STUART THEOBALD: SA must act fast not to fade to grey

The question of greylisting by the Financial Action Task Force (FATF) must turn to how quickly SA can get off the grey list and mitigate the impact while on it. The chances of avoiding greylisting are dwindling, and SA is set to become the most sophisticated economy yet to be greylisted when the FATF plenary meets in February 2023.

Greylisting will mean that any SA company (and individual) that transacts with international counterparts will find itself subject to enhanced due diligence. The EU is particularly stringent in its response — it designates countries on the grey list as high risk and requires member states to require entities to apply “additional mitigating measures”, including enhanced due diligence.

What this means in practice varies from state to state, but typically banks and other multinationals will increase the frequency and stringency of their due diligence review of clients. For example, an SA multinational now doing business in European markets will have to provide detailed information on its activities to banks there and its procedures to mitigate possible money laundering and terrorist financing. Before, it would have done this every three years at a fairly high level, but now it will be required to produce more detailed evidence and be subjected to review annually.

While the EU is explicit in this requirement, many other jurisdictions also use FATF greylisting as a factor for risk assessment, and many global banks incorporate it into their risk analysis too.

The effects of greylisting depend on how SA pulls together to deal with it. Mauritius managed to exit the grey list in just 20 months, but its response was swift and led from the presidency. It corralled a national effort to meet FATF’s recommendations. It provided a textbook example of an effective and detailed response.

SA has so far not been meeting that high bar. Certain parts of the system have been effective in dealing with the 20 areas highlighted by FATF as deficient in its mutual evaluation in 2021. The SA Reserve Bank, for example, has been effective in amending its bank supervision processes to comply. An omnibus bill that will amend a wide range of legislation to comply with FATF recommendations is before parliament.

Double staff

But there are far more tricky areas of the recommendations and immediate outcomes FATF expects where SA will struggle. For example, the country needs the Hawks to become an effective investigator of sophisticated money-laundering crimes, which will require teams of financial forensic investigators to be appointed. That could take years, and so far the Hawks have not shown any interest in getting going.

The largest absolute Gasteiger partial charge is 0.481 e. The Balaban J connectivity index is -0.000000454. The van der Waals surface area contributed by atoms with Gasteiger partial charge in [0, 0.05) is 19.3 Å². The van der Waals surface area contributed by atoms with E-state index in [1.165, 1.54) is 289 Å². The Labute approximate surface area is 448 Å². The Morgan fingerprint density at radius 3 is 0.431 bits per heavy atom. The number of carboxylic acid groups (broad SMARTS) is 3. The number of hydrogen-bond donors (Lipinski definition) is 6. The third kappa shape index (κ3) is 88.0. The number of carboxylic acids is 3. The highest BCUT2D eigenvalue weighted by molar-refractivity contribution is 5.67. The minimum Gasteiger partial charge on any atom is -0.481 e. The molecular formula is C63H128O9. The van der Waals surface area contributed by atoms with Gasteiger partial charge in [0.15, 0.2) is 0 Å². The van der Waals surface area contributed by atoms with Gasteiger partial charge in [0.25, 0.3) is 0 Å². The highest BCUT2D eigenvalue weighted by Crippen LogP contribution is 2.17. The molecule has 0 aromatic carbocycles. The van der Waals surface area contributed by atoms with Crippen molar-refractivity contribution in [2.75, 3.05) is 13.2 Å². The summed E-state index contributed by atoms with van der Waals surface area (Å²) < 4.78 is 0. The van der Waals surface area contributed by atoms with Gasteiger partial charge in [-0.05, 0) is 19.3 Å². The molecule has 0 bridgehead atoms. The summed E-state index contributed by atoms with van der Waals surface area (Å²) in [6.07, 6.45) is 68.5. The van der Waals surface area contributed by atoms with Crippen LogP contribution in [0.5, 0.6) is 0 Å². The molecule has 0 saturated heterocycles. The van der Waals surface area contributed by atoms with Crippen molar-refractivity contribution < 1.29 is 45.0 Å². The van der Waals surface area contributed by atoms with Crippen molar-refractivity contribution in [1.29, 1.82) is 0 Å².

We also need to implement effective regulation of non-financial institutions that deal in large amounts of money, such as real estate agents, casinos and Krugerrand dealers. If we expect the Financial Intelligence Centre to do that job, it will need double the staff and budget it now has. Getting it into the right shape could take a long time.

If SA is perceived to be a long-term member of the grey list, counterparts will be less willing to put up with the trouble of conducting enhanced due diligence. Existing relationships are likely to be more resilient than new ones. An EU bank considering opening an account for a new SA-based client will be wary. If SA’s greylisting is seen as a short-term aberration, the odds will move in favour of opening such an account. But if SA is seen as a long-term miscreant, counterparts will be increasingly reluctant to deal with SA clients.

To some extent, SA will be in uncharted territory. It won’t be the biggest economy on the 23-member grey list, with Turkey, Pakistan and the Philippines all bigger, but it will be by far the most financially sophisticated, with considerable financial engagement with the rest of the world. Equity and bond markets are much bigger than any previous grey listee with considerable international participation. This level of integration will make it hard for the rest of the world to isolate SA compared with, say, Syria or Yemen, implying that the costs will be less. Yet, SA is more exposed to international financial links, so if counterparts do move to cut ties, the effect will be greater.

To mitigate these effects, companies should prepare for enhanced due diligence. They need to assemble the documents and be ready to engage with international counterparts to assure them they have extensive and appropriate mitigation for risks of money-laundering and terrorist financing. The government will also need to send the world a clear message that it is taking greylisting seriously.

SA will succeed on some of the FATF’s recommendations even if it falls short of the bar needed to avoid greylisting. The fact that SA does meet many FATF recommendations should be made clear to global counterparts who will be tempted not to look at the complexities behind the “greylisted” headline. Ultimately, SA will need to convince the world that greylisting will be short-lived and that their relationships with SA companies are worth the hassle.

 Theobald is chair of research-led consulting firm Intellidex. This article first appeared in Business Day.